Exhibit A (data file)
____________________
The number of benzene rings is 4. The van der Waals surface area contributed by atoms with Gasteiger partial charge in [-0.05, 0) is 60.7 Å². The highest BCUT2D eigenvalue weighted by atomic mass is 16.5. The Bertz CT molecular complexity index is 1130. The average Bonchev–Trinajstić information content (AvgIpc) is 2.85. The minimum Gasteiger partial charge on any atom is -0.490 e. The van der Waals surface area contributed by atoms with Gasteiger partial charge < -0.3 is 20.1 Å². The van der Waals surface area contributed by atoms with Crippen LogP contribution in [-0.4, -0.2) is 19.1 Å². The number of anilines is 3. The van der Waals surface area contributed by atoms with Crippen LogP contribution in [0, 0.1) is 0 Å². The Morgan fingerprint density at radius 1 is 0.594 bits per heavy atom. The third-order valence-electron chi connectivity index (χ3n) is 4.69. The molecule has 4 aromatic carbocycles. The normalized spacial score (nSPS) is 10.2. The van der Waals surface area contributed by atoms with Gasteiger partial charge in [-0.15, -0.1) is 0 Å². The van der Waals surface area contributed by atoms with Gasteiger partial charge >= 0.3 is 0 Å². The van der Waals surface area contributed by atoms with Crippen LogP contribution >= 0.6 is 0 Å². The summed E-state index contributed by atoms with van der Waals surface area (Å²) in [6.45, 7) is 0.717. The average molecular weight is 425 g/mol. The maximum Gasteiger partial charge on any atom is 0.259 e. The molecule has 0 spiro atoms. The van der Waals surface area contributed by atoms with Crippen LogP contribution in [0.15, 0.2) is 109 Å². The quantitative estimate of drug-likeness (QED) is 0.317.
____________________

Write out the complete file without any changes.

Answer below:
The number of benzene rings is 4. The van der Waals surface area contributed by atoms with Gasteiger partial charge in [-0.05, 0) is 60.7 Å². The highest BCUT2D eigenvalue weighted by atomic mass is 16.5. The Bertz CT molecular complexity index is 1130. The average Bonchev–Trinajstić information content (AvgIpc) is 2.85. The minimum Gasteiger partial charge on any atom is -0.490 e. The van der Waals surface area contributed by atoms with Gasteiger partial charge < -0.3 is 20.1 Å². The van der Waals surface area contributed by atoms with Crippen LogP contribution in [-0.4, -0.2) is 19.1 Å². The number of anilines is 3. The van der Waals surface area contributed by atoms with Crippen LogP contribution in [0, 0.1) is 0 Å². The Morgan fingerprint density at radius 1 is 0.594 bits per heavy atom. The third-order valence-electron chi connectivity index (χ3n) is 4.69. The molecule has 4 aromatic carbocycles. The normalized spacial score (nSPS) is 10.2. The van der Waals surface area contributed by atoms with Gasteiger partial charge in [-0.15, -0.1) is 0 Å². The van der Waals surface area contributed by atoms with Gasteiger partial charge >= 0.3 is 0 Å². The van der Waals surface area contributed by atoms with Crippen LogP contribution >= 0.6 is 0 Å². The summed E-state index contributed by atoms with van der Waals surface area (Å²) in [6.45, 7) is 0.717. The average molecular weight is 425 g/mol. The maximum Gasteiger partial charge on any atom is 0.259 e. The molecule has 0 spiro atoms. The van der Waals surface area contributed by atoms with Crippen LogP contribution in [0.15, 0.2) is 109 Å². The quantitative estimate of drug-likeness (QED) is 0.317.